Chuck starts to see visions of his future. He is ready to settle down with Sarah, get the intersect out of his head (yes, Stephen thinks he has cracked the code to get rid of it), be a regular guy again and put everything else behind him. He quit the Buy More, which is the first step, and even Casey gets emotional about the possibility of them parting. Only one problem: Bryce Larkin is back and Sarah was tasked of going with him on a mission involving a new and improved Intersect project, since a huge plot line of the first season was that everyone believed Bryce was the one who has the Intersect in the first place. But during the wedding, Bryce asks Sarah if she's coming, and she declines. She too is ready to settle down with Chuck. Only another problem: Roark is a thing and he has hijacked the wedding and Jeff and Lester (Jeffster) need to stall to give Chuck more time to think. I kind of skimmed over Fulcrum but just know they're the main antag. of the season. Anyway, Bryce offers himself as bait, Chuck calls Casey for backup, this wedding ends up not being the real one anyway. They have a better one and everything seems great. Chuck is feeling insecure about losing the intersect and if Sarah would stop liking him if he were a regular guy, but she reminds him that the regular guy inside of him was the hero all along. This all comes to a head when Chuck goes to rescue Bryce (and Casey, because the people who took Bryce also know about Casey), and with the help of Stephen they're off to the facility where the new Intersect is being held. Bryce is shot in the fray and dies, not before imploring Chuck to destroy the new Intersect. But this is where Chuck faces his biggest challenge. There are so many flashbacks here of people telling him what a true hero he is. And all he learned about this new Intersect is that it would make him even more of a hero, despite Bryce and Stephen being on the defensive. So Chuck does it, he really does it. He downloads the Intersect 2.0., fights off some spies from The Ring, and it ends in the classic line, "Guys...I know Kung Fu." Here's a clip to this scene because honestly, everyone needs this in their lives. And I can't give the development of Chuck in this scene enough justice.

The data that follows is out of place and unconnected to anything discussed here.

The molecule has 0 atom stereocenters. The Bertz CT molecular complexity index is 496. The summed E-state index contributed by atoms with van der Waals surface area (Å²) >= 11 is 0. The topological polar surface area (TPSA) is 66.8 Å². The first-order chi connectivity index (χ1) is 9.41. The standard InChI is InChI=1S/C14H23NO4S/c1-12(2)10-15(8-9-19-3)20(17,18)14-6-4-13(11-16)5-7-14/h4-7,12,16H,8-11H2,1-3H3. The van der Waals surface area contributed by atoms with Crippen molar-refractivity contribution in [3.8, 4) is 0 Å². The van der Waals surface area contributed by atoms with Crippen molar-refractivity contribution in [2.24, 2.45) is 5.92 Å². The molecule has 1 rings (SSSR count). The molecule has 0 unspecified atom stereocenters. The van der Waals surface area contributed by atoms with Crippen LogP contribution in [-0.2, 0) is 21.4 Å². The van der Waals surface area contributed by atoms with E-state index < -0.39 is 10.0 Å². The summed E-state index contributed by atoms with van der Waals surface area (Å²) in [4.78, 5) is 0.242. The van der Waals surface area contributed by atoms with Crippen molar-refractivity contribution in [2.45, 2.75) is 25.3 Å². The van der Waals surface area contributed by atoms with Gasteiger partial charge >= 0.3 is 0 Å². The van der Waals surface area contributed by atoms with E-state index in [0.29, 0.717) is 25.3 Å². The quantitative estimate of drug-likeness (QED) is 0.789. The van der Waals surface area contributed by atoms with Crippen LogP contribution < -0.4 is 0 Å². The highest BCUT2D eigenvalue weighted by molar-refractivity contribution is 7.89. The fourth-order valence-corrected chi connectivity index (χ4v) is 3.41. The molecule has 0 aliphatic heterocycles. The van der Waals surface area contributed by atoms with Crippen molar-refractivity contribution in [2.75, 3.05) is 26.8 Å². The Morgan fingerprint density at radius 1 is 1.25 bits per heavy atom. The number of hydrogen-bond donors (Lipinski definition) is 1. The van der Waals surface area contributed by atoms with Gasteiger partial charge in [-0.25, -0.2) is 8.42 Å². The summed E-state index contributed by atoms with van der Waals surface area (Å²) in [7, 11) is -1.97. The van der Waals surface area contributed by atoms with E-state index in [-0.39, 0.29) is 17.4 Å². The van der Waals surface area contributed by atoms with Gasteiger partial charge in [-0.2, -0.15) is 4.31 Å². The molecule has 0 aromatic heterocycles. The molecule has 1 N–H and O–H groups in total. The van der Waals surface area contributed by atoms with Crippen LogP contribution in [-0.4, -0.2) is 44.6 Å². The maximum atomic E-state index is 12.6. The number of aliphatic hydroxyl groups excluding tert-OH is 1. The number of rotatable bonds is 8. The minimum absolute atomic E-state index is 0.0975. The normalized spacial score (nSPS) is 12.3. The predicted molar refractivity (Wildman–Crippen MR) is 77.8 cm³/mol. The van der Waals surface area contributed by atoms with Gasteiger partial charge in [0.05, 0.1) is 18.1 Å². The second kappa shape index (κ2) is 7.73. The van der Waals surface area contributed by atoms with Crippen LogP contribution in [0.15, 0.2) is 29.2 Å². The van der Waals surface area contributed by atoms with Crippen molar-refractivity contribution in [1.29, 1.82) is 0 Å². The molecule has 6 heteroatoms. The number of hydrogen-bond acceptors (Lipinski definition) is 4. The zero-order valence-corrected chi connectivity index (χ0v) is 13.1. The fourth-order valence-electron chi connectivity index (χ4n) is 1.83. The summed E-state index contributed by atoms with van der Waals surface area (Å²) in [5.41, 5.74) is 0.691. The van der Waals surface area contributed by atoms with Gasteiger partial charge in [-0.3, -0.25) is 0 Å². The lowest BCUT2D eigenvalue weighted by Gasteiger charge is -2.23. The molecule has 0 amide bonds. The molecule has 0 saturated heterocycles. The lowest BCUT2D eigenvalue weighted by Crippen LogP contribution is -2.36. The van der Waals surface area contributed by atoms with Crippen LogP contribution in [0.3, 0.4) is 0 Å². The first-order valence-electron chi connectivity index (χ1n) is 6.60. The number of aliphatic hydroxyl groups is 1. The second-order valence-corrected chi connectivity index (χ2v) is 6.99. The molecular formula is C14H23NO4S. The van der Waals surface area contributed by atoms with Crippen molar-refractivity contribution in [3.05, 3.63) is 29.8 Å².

"I'm not a machine! Okay, I am a machine, but I'm also a person!"

Season 3 is probably the most interesting one of them all with the most going on, especially for Chuck. It very well could be my favourite one as well. At the beginning of the season right up until a huge bombshell of an episode that Zachary Levi directed himself, it's all about Chuck learning how to cope with this new Intersect. A lot of people could see this move as a Deux Ex Machina of sorts, wherein Chuck learning how to fight properly, play music, understand languages, and more, was sort of a cop out for the show to take. I think this was just the big thing the show needed, and the risk certainly paid off. There's nothing more entreating than finally watching Chuck be able to hold his own in a fight alongside Sarah and Casey. One thing I haven't dwelled on yet, that Season 3 does impeccably well, is the shows' fight scenes. There's a reason this show won Emmys for them. One in particular always makes me salivate at the thought of it. Anyway, as I mentioned above, "vs. the Beard" is the groundbreaking episode in which things really start to change. Chuck finally lets someone in on his secret. Sure, earlier in the season Devon was directly involved in his spy world, but this time, it was his best friend. Sarah and the antag. of the season, Shaw, were getting awfully close, and this was hurting Chuck and reflecting poorly on his ability to flash. He has been keeping so much inside of him and it was driving everybody away, especially Morgan. When they're both trapped deep within Castle (their spy headquarters), Chuck has no choice but to confess the truth to Morgan right there and then. This turns out to be just what he needed, and he is able to flash and fight to get them to safety.